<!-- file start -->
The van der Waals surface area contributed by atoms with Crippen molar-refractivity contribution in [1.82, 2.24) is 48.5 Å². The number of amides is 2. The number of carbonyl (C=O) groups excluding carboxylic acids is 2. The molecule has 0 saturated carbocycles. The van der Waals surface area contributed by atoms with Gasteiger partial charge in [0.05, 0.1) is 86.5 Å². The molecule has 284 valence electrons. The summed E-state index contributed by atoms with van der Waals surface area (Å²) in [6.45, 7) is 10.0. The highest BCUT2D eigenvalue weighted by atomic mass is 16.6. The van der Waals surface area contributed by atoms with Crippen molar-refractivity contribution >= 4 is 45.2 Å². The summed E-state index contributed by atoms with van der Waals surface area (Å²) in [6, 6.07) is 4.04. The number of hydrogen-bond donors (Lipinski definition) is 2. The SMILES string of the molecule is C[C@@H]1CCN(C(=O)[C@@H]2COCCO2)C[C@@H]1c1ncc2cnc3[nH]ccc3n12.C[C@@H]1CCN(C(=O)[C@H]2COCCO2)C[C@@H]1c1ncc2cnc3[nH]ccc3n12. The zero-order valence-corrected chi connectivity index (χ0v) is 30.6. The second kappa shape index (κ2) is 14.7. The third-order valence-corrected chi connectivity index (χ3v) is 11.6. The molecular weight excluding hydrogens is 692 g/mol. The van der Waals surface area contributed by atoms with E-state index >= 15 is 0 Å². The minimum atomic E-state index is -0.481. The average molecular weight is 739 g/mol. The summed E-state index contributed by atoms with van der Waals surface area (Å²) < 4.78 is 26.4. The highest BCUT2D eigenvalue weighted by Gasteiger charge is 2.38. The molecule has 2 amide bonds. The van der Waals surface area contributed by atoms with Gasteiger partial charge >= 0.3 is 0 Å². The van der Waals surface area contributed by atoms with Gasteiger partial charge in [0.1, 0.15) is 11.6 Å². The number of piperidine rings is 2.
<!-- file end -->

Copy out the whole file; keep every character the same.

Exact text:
The van der Waals surface area contributed by atoms with Crippen molar-refractivity contribution in [1.82, 2.24) is 48.5 Å². The number of amides is 2. The number of carbonyl (C=O) groups excluding carboxylic acids is 2. The molecule has 0 saturated carbocycles. The van der Waals surface area contributed by atoms with Gasteiger partial charge in [0.05, 0.1) is 86.5 Å². The molecule has 284 valence electrons. The summed E-state index contributed by atoms with van der Waals surface area (Å²) in [6.45, 7) is 10.0. The highest BCUT2D eigenvalue weighted by atomic mass is 16.6. The van der Waals surface area contributed by atoms with Crippen molar-refractivity contribution >= 4 is 45.2 Å². The summed E-state index contributed by atoms with van der Waals surface area (Å²) in [6, 6.07) is 4.04. The number of hydrogen-bond donors (Lipinski definition) is 2. The SMILES string of the molecule is C[C@@H]1CCN(C(=O)[C@@H]2COCCO2)C[C@@H]1c1ncc2cnc3[nH]ccc3n12.C[C@@H]1CCN(C(=O)[C@H]2COCCO2)C[C@@H]1c1ncc2cnc3[nH]ccc3n12. The zero-order valence-corrected chi connectivity index (χ0v) is 30.6. The second kappa shape index (κ2) is 14.7. The third-order valence-corrected chi connectivity index (χ3v) is 11.6. The molecular weight excluding hydrogens is 692 g/mol. The van der Waals surface area contributed by atoms with E-state index >= 15 is 0 Å². The minimum atomic E-state index is -0.481. The average molecular weight is 739 g/mol. The summed E-state index contributed by atoms with van der Waals surface area (Å²) < 4.78 is 26.4. The highest BCUT2D eigenvalue weighted by Gasteiger charge is 2.38. The molecule has 2 amide bonds. The van der Waals surface area contributed by atoms with Gasteiger partial charge >= 0.3 is 0 Å². The van der Waals surface area contributed by atoms with Gasteiger partial charge in [0.1, 0.15) is 11.6 Å². The number of piperidine rings is 2.